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Damon Astoria 3772

Originally Published in MotorHome Magazine

There was a time when making the move from a gas Class A to a
diesel-pusher was akin to leaping from a Ford Escort to a BMW 3-Series.
It wasn’t merely a case of stepping up, it was stepping way up. After
all, a pusher typically had a price tag that started at twice that of a
nice gas unit, then went up from there. But in recent years, something
interesting has happened. Gas customers have been asking for the luxury
features commonly found in diesel-pushers, and diesel enthusiasts have
been asking why it’s necessary to spend $250,000 to get their beloved
“oil burner.”

As a result, the disparity between gas and diesel platforms has shrunk; in many cases, the line has blurred altogether.

Damon Motor Coach is one company that prides itself in breaking
the rules, and its Astoria 3772 Pacific Edition is just the latest
example of such irreverence. Imagine: a 38-foot, triple-slide
diesel-pusher with all the bells and whistles and full-body paint for
around $180,000.

“The Astoria was designed to compete against the current crop
of high-end gas coaches,” explains Dave Miller, vice president of
product development for Damon’s diesel division. “But it’s got all the
features of a diesel product. It’s built on a raised-rail chassis, so
it’s got huge pass-through storage. On the passenger side, we offer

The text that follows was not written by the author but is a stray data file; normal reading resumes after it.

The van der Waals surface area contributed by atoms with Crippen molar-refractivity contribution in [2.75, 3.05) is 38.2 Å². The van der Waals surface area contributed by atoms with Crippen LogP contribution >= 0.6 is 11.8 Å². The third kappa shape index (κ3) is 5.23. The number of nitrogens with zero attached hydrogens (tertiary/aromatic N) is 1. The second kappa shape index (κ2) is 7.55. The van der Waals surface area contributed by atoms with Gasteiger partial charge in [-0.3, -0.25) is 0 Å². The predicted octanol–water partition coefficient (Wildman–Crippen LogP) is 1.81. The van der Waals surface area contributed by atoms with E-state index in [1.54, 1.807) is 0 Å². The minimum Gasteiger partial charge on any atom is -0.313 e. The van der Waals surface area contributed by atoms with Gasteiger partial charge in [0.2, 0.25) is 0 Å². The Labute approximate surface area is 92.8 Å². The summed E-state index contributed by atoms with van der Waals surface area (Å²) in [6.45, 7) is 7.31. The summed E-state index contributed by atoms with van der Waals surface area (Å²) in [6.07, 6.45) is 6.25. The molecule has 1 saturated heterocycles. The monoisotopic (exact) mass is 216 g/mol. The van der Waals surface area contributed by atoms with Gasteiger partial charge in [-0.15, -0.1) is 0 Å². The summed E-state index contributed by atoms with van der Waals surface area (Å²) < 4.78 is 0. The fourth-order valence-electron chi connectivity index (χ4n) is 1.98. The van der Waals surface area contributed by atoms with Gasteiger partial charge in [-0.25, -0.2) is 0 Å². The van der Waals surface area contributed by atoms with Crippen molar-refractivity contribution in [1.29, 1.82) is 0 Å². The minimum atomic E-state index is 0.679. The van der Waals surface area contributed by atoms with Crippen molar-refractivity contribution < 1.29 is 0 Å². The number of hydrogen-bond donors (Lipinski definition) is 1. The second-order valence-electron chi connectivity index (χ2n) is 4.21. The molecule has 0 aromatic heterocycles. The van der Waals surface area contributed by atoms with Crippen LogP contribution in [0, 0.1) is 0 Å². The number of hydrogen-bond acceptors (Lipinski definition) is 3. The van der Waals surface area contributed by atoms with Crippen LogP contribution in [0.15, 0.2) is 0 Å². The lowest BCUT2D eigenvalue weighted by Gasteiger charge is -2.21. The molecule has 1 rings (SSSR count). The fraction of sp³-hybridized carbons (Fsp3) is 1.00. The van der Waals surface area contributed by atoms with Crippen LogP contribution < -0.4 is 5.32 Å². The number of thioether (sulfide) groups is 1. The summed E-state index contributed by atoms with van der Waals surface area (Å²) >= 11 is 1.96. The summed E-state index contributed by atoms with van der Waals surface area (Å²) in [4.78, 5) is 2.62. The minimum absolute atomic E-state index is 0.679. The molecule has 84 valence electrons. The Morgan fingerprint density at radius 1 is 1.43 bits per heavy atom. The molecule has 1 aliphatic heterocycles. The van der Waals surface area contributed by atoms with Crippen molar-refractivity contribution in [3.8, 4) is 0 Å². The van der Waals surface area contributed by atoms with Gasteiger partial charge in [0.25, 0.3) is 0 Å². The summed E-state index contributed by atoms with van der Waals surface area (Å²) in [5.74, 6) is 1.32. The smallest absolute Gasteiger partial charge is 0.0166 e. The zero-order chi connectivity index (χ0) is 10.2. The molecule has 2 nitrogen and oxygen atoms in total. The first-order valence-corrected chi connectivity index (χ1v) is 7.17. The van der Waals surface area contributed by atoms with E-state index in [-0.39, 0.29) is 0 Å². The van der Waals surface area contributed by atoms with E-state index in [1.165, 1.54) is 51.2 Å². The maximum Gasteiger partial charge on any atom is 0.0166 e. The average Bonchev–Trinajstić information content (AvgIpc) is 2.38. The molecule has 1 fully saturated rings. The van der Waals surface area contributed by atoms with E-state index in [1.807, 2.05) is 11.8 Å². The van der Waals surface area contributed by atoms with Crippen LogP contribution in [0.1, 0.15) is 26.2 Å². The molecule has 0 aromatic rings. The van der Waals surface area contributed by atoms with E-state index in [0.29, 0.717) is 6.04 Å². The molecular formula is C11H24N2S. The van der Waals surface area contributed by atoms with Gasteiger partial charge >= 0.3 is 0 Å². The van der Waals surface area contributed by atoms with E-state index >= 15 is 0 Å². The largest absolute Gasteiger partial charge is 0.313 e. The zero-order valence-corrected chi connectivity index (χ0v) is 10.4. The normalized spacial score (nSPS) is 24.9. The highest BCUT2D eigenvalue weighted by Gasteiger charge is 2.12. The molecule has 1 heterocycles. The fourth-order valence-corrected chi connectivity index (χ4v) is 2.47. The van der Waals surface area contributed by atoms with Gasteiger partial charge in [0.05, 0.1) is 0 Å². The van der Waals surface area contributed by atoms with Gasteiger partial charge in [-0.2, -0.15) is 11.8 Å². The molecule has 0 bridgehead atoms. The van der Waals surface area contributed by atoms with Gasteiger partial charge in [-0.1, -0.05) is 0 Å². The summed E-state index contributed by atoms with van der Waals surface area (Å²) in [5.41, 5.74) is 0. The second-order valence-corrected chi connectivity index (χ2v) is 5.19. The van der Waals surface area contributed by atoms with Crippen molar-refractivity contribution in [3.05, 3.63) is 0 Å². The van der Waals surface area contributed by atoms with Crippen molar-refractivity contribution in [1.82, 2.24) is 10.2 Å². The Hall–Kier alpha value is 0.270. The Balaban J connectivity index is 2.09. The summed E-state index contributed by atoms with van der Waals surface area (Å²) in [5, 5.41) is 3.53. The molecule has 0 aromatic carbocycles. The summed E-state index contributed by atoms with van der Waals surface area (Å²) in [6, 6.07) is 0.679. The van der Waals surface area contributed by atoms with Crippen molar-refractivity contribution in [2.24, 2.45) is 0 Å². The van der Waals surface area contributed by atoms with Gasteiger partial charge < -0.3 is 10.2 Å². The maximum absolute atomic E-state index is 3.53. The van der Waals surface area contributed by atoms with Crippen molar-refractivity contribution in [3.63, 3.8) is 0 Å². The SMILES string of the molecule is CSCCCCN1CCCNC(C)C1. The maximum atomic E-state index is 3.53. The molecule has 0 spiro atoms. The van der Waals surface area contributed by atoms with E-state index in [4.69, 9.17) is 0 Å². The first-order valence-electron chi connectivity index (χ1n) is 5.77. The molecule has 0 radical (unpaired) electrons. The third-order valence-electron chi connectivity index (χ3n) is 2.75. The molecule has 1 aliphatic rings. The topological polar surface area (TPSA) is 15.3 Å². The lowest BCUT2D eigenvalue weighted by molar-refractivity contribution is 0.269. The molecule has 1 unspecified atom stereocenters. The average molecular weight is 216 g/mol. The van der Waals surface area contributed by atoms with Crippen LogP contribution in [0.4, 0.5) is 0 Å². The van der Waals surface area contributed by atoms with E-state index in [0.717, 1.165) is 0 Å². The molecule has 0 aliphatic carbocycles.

side-hinge baggage doors to make accessing stowed items easier. And it’s
got air ride, air brakes and a 100-gallon fuel tank that can be filled
from either side of the coach.”

And, if you choose the base Astoria, you can get diesel power
for $160,000 — but frankly, it’s hard to pass up the Pacific Edition.
For about $20,000 more, you not only have full-body paint, but niceties
such as ceramic tile flooring, Corian countertops, a surround-sound
system, electric sun visors, 10-gallon water heater, Flexsteel driver
and front passenger seats with Nature’s Choice simulated leather, an
electric awning with wind sensor and last, but not least, a full-length
rear mudflap.

The model 3772 you see here features two opposing slides in the
living area, the streetside housing a sofa and Damon’s “Dream Dinette,”
which can easily be made into a guest bed. In the curbside slide are
the galley and another sofa that’s ideal for viewing the 32-inch LCD TV
located at the rear of the living area. “This was a feature that our
customers requested,” says Miller. “They were tired of straining their
necks to look at a TV above the driver’s area.”

Part of the Astoria’s appeal is that it comes with most
everything you want, standard, but there are some options such as an
8-kW AC generator (instead of 6 kW) and a simulated leather sofa. “The
Astoria fills a vacancy in the entry-level diesel market,” says Miller,
“and we’ve filled it with a product that coincides with our ‘value by
design’ philosophy.”

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